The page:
The secret online code that keeps parents in the dark
10:50 PM PDT on Wednesday, May 10, 2006
LORI MATSUKAWA / KING 5 News
Sixteen-year-old Niles Jeran uses “leet speak,” an online lingo system that’s popular with kids. His friends use it too.
"I can see why parents would be worried just because it could, it can lead to danger," he said.
“LOL” for “laughing out loud” and “TTYL” for “talk to ya later” sound innocent enough, but if you look behind some other acronyms, there could be something sinister.
"I can see why parents would be worried just because it could, it can lead to danger," said Jeran.
Here's why they're worried:
- “KPC“ means “keeping parents clueless.”
- “POS” means “parent over the shoulder.”
- “GYPO” means “get your pants off.”
- "TDTM" means “talk dirty to me.”
"If you see that on your child's screen they're talking to somebody they shouldn't be," said Al Kush of Seattle-based WiredSafety.org, an Internet safety Web site for parents and teens.
NetLingo Internet dictionary
He says some leet speak is harmless, but some like TDTM is a red flag.
"That could be the first step towards blackmailing to get a kid to perform sex acts,” he said.
"NIFOC is one of the terms they will sometimes use and it means ‘naked in front of computer,’" said Kush.
And leet speak gets even sneakier. Some words replace letters with numbers and symbols.
"There are too many predators out there that could endanger their kids' lives or could sexualize them too early by sending unwanted messages and pictures and things like that and Leet speak is just a gateway to all of that,” said family therapist Barbara Melton.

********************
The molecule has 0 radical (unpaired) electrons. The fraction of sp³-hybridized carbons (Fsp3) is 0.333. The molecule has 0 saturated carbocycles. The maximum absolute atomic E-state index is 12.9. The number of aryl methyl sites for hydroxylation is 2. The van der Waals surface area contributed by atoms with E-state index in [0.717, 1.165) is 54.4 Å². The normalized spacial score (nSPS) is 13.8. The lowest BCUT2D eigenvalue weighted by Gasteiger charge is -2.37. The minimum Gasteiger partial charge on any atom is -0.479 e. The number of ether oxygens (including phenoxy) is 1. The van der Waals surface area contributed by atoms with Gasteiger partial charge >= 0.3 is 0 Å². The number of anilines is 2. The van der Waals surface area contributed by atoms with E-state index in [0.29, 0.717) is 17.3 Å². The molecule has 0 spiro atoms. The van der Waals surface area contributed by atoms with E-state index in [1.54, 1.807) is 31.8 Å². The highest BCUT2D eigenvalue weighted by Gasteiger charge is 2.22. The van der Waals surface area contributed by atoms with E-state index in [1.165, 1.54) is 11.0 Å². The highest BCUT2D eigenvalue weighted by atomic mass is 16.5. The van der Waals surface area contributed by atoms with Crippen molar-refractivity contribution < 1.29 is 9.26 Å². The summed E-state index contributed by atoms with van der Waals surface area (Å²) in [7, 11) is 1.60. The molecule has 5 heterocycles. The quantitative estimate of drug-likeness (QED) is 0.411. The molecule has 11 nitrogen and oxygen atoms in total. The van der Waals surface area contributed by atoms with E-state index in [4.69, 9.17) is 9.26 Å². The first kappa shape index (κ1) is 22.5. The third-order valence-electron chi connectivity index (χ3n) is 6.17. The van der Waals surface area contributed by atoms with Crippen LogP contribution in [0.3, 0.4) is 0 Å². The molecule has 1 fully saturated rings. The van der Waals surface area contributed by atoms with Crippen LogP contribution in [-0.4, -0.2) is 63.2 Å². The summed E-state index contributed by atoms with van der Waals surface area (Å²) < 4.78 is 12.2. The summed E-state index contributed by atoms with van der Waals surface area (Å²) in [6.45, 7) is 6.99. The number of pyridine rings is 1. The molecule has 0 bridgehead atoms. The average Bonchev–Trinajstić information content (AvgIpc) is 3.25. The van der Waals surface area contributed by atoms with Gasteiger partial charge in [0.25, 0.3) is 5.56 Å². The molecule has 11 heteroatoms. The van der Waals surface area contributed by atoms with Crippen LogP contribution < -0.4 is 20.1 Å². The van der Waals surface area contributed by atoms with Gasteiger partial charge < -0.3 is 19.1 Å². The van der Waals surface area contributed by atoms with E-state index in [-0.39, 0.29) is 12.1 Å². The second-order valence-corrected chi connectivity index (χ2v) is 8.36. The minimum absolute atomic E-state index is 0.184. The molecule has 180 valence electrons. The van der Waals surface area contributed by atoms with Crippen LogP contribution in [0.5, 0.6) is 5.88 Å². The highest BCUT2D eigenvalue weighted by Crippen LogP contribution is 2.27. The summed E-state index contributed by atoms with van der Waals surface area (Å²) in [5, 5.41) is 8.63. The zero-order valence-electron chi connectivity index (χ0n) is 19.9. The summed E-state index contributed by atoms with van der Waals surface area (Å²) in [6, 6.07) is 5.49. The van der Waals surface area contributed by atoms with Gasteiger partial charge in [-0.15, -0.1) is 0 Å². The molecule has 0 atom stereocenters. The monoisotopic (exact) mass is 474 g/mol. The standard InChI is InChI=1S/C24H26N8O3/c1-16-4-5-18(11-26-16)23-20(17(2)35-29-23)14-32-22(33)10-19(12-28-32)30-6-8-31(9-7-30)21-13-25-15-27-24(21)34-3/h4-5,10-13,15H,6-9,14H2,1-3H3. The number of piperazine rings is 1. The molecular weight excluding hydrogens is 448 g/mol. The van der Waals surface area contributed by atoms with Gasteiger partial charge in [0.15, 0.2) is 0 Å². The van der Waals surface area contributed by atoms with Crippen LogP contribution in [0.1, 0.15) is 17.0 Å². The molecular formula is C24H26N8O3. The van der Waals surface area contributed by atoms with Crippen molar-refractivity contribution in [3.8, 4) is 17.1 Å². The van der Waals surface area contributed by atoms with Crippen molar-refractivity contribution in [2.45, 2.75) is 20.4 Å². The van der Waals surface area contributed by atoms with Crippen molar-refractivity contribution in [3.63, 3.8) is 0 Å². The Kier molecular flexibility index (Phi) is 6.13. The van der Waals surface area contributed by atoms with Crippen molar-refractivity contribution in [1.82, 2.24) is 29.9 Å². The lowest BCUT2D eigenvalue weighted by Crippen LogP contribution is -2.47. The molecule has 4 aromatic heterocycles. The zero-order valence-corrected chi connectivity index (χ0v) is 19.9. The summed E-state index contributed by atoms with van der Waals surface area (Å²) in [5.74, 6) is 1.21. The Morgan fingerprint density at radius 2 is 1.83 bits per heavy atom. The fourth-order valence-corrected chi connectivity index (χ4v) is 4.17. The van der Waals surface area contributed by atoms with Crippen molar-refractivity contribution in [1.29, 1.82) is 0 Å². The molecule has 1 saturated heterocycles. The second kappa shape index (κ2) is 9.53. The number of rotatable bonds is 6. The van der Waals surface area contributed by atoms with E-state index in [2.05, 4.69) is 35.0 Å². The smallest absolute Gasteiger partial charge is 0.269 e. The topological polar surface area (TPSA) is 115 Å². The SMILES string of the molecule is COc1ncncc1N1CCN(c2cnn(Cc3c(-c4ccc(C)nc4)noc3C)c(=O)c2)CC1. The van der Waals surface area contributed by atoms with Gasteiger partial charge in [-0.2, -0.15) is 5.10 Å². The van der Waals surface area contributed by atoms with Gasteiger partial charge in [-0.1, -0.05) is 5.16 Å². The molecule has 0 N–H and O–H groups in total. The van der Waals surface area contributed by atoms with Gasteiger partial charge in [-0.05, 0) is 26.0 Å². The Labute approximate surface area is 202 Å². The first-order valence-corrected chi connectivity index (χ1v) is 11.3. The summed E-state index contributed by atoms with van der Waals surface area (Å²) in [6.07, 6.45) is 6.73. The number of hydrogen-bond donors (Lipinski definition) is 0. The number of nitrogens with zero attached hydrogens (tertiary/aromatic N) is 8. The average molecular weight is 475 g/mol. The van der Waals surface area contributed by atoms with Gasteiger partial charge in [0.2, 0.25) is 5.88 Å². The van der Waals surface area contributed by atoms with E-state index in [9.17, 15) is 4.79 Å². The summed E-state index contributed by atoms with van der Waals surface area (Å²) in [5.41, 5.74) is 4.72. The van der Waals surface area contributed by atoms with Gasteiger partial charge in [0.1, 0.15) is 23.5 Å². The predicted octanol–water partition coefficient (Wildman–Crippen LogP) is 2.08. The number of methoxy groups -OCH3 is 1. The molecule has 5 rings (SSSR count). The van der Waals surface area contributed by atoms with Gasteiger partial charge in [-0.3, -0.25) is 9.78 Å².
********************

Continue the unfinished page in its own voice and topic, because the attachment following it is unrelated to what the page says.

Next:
Some counselors even specialize in internet issues like this.
Susan Shankle counseled one family whose young daughter started a steamy online affair right in front of them.
"While the mom was cooking dinner and the dad was watching television, the daughter, who was 11 at the time, was carrying on this conversation with this older man," she said.
And her parents constantly checked the messages, too.
There is a way to learn the lingo, and that’s by going online yourself. There are Web sites with online dictionaries and translators to help, like Teenangels.org or Netlingo.com.
Wiredsafety.org operates the Teenangels.org site. There, they offer a chat translator to help parents learn the lingo.
Wiredsafety says some parental control software may also help.